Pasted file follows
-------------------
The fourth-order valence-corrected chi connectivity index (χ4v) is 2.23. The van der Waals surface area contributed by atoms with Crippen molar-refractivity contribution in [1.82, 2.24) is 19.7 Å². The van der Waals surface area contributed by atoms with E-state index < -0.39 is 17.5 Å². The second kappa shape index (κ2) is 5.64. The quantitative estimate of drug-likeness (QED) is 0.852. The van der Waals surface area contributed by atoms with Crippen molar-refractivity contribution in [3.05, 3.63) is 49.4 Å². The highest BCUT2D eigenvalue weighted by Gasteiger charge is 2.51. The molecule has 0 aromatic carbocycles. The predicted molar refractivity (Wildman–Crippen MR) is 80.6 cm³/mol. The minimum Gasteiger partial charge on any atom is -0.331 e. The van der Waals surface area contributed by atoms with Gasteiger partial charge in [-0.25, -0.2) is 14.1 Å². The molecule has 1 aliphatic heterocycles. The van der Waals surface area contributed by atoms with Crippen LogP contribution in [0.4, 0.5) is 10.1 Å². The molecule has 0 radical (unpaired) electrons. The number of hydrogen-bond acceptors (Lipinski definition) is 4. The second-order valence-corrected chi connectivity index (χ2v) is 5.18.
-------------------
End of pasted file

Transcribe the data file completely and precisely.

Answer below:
The fourth-order valence-corrected chi connectivity index (χ4v) is 2.23. The van der Waals surface area contributed by atoms with Crippen molar-refractivity contribution in [1.82, 2.24) is 19.7 Å². The van der Waals surface area contributed by atoms with E-state index < -0.39 is 17.5 Å². The second kappa shape index (κ2) is 5.64. The quantitative estimate of drug-likeness (QED) is 0.852. The van der Waals surface area contributed by atoms with Crippen molar-refractivity contribution in [3.05, 3.63) is 49.4 Å². The highest BCUT2D eigenvalue weighted by Gasteiger charge is 2.51. The molecule has 0 aromatic carbocycles. The predicted molar refractivity (Wildman–Crippen MR) is 80.6 cm³/mol. The minimum Gasteiger partial charge on any atom is -0.331 e. The van der Waals surface area contributed by atoms with Gasteiger partial charge in [-0.25, -0.2) is 14.1 Å². The molecule has 1 aliphatic heterocycles. The van der Waals surface area contributed by atoms with Crippen LogP contribution in [0.4, 0.5) is 10.1 Å². The molecule has 0 radical (unpaired) electrons. The number of hydrogen-bond acceptors (Lipinski definition) is 4. The second-order valence-corrected chi connectivity index (χ2v) is 5.18.